Actual Windows RT tablet sees the light of day. Should anyone care?

Predicting the reception of Windows RT tablets.

The Computex trade show in Taipei, which wrapped up on June 9, was a bit of a coming out party for Windows RT. Not because Microsoft made any major announcements about it, but because actual devices — not crude development platforms — were on display running the OS. NVIDIA in particular showed off a sleek Windows RT tablet from Asus built around NVIDIA’s Tegra 3 quad-plus-one core mobile system on a chip (SoC).

The Tegra 3-powered Asus Tablet 600 features a 10.1-inch screen with a resolution of 1366 x 768, 2GB of RAM, 32GB of NAND storage, and 8MP (rear) and 2MP (front) cameras. Like many of Asus’ current tablet offerings, the Tablet 600 will also have a companion keyboard dock to convert the device into a pseudo-netbook. Expected battery life of the Tablet 600 is about 10 hours for the tablet alone and 18 hours when docked (Asus’ tablet docks feature secondary batteries that provide supplemental power).

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Seeing the Tablet 600 in action was interesting, to say the least. Even though the OS is still incomplete and there is surely much optimization left to be done, Windows RT’s performance on the Tablet 600 appeared stellar. The Metro UI moved fluidly, with smooth transitions and animations. And browsing and scrolling with Internet Explorer looked silky smooth. Any fears of clunky Windows RT performance should be quelled after seeing the Tablet 600 do its thing.

Due to the Tablet 600’s great showing, much has been written over the last couple of days about NVIDIA’s apparent lead over its competitors in the fledgling Windows RT market. NVIDIA certainly appears to be in a strong position at this point. For better or worse, NVIDIA has had a long standing relationship with Microsoft and extensive experience writing drivers for Windows. The challenges associated with writing drivers for Windows RT are surely different than for x86 or x64 versions of Windows, but NVIDIA’s relative relationship with Microsoft and its skilled software development team are immensely helpful nonetheless. NVIDIA has also stated that it’ll be the only company with quad-core, Windows RT tablet design wins at launch, just piling on the good news for NVIDIA.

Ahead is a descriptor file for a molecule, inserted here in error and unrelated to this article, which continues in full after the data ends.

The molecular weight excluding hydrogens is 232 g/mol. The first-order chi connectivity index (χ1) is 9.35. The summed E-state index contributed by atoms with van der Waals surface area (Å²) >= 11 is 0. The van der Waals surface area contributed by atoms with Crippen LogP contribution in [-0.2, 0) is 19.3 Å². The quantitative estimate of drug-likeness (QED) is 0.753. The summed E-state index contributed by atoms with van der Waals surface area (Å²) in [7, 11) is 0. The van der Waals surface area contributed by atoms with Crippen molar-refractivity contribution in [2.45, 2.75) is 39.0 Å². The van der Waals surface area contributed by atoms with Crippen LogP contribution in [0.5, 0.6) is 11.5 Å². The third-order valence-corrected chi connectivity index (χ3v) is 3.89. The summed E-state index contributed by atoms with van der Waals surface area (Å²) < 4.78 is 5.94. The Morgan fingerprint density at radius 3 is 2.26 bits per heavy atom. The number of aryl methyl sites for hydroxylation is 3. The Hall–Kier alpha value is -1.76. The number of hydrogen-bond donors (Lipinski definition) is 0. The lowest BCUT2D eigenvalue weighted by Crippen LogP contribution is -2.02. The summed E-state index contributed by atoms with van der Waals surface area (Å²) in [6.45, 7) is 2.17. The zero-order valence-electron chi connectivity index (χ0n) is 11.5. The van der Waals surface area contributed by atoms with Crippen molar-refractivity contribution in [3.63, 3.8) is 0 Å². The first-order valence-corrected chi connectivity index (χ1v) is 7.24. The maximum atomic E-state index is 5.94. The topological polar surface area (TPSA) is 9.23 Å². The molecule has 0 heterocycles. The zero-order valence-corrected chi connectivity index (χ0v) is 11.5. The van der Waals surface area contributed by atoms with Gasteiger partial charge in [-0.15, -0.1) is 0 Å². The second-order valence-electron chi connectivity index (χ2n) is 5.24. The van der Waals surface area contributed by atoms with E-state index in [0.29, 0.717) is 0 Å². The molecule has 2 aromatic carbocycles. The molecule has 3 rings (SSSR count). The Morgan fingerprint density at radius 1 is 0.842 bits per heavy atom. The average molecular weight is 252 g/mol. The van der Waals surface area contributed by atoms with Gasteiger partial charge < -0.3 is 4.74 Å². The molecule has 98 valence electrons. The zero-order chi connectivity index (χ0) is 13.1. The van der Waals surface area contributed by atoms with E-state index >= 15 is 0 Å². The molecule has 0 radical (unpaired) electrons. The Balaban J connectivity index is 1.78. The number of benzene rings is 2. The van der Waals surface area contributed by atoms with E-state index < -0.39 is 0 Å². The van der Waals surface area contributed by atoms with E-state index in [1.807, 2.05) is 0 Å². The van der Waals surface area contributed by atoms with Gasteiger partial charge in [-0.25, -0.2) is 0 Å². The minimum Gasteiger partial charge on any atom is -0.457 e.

The Asus Tablet 810 Running Windows 8

I wonder, however, if NVIDIA’s apparent lead over its competitors is the real story here. Also shown at Computex was the Asus Tablet 810 (among many other Windows 8 tablets). The Tablet 810 is built around Intel’s 32nm Clovertrail Atom platform and features an 11.6-inch Super IPS+ screen, with the very same 1366 x 768 resolution as the Tablet 600. The Tablet 810 also has 2GB of RAM, 64GB of solid state NAND storage, the same 8MP/2MP camera configuration as the Tablet 600, and support for Near Field Communications (NFC). A keyboard dock will be available for the Tablet 810 as well.

Although battery life wasn’t disclosed, the Tablet 810 essentially offers everything that the Tablet 600 does, and more, in a slightly larger form factor. Performance of the Tablet 810 also seemed very good. Most notably though, because the Tablet 810 is running full-blown Windows 8, it’s compatible with any current Windows application, in addition to any upcoming Metro-style apps. Windows RT will not be able to run any current Windows applications and lacks a few other x86/x64 specific features as well. Windows RT won’t be able to join a domain either.

There’s been lots of fuss over the last couple of years about Microsoft finally building Windows for ARM-based processors. As we near the launch though, it appears to me that there’s going to be little reason to buy a Windows RT-based device in light of Windows 8 tablets. When retail-ready Windows RT and Windows 8 tablets ship, the ARM-based Windows RT products are likely to be less expensive and will probably offer better battery life. But is that going to be enough to entice general consumers? What about enterprise consumers?

Current Core i5-based Utlrabooks, which are much more powerful than Clovertrail / Atom, can already offer battery life in the 8-hour range with certain workloads, so Atom-based Windows 8 tablets are likely to offer more. If x86 Windows 8 tablets offer similar or even somewhat lower battery life than ARM-based tablets, but they do it in similar form factors and with broad compatibility with all of the applications Windows users already own, what’s going to be Windows RT’s attraction? It’s likely going to be price, but even then I think consumers are going to be willing to pay a little more for the broader compatibility of a full-blown Windows 8 tablet. Time will tell.

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Copyright © 2012 IDG Communications, Inc.

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